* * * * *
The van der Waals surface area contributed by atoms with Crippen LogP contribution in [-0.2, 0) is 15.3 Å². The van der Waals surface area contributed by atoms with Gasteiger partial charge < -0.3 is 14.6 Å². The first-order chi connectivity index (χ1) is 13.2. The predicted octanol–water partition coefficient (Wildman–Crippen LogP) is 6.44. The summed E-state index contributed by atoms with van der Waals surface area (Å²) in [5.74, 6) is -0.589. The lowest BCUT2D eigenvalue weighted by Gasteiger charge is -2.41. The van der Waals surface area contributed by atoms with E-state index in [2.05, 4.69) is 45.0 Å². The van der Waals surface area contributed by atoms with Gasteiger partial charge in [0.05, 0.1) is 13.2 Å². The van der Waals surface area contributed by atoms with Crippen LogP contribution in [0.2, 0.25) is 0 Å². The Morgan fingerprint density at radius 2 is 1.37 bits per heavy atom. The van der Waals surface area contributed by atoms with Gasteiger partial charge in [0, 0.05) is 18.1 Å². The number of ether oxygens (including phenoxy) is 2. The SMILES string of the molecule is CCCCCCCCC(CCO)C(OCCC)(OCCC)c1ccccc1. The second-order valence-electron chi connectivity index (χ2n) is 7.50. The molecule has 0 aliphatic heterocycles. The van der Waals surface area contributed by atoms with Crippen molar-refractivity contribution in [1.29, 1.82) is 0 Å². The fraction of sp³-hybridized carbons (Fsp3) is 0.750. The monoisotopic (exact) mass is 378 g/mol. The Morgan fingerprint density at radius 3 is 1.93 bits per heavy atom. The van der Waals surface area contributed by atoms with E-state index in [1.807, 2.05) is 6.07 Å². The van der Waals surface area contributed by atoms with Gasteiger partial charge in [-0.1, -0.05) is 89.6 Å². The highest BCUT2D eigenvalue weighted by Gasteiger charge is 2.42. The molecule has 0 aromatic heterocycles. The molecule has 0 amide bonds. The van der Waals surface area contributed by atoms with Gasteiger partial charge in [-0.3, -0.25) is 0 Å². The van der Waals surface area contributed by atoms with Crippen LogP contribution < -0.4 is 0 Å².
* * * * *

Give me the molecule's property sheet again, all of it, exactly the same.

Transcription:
The van der Waals surface area contributed by atoms with Crippen LogP contribution in [-0.2, 0) is 15.3 Å². The van der Waals surface area contributed by atoms with Gasteiger partial charge < -0.3 is 14.6 Å². The first-order chi connectivity index (χ1) is 13.2. The predicted octanol–water partition coefficient (Wildman–Crippen LogP) is 6.44. The summed E-state index contributed by atoms with van der Waals surface area (Å²) in [5.74, 6) is -0.589. The lowest BCUT2D eigenvalue weighted by Gasteiger charge is -2.41. The van der Waals surface area contributed by atoms with E-state index in [2.05, 4.69) is 45.0 Å². The van der Waals surface area contributed by atoms with Gasteiger partial charge in [0.05, 0.1) is 13.2 Å². The van der Waals surface area contributed by atoms with Crippen LogP contribution in [0.2, 0.25) is 0 Å². The Morgan fingerprint density at radius 2 is 1.37 bits per heavy atom. The van der Waals surface area contributed by atoms with Gasteiger partial charge in [0, 0.05) is 18.1 Å². The number of ether oxygens (including phenoxy) is 2. The SMILES string of the molecule is CCCCCCCCC(CCO)C(OCCC)(OCCC)c1ccccc1. The second-order valence-electron chi connectivity index (χ2n) is 7.50. The molecule has 0 aliphatic heterocycles. The van der Waals surface area contributed by atoms with Crippen molar-refractivity contribution in [1.29, 1.82) is 0 Å². The fraction of sp³-hybridized carbons (Fsp3) is 0.750. The monoisotopic (exact) mass is 378 g/mol. The Morgan fingerprint density at radius 3 is 1.93 bits per heavy atom. The van der Waals surface area contributed by atoms with E-state index in [1.807, 2.05) is 6.07 Å². The van der Waals surface area contributed by atoms with Gasteiger partial charge in [-0.1, -0.05) is 89.6 Å². The highest BCUT2D eigenvalue weighted by Gasteiger charge is 2.42. The molecule has 0 aromatic heterocycles. The molecule has 0 amide bonds. The van der Waals surface area contributed by atoms with Gasteiger partial charge in [-0.3, -0.25) is 0 Å². The van der Waals surface area contributed by atoms with Crippen LogP contribution < -0.4 is 0 Å².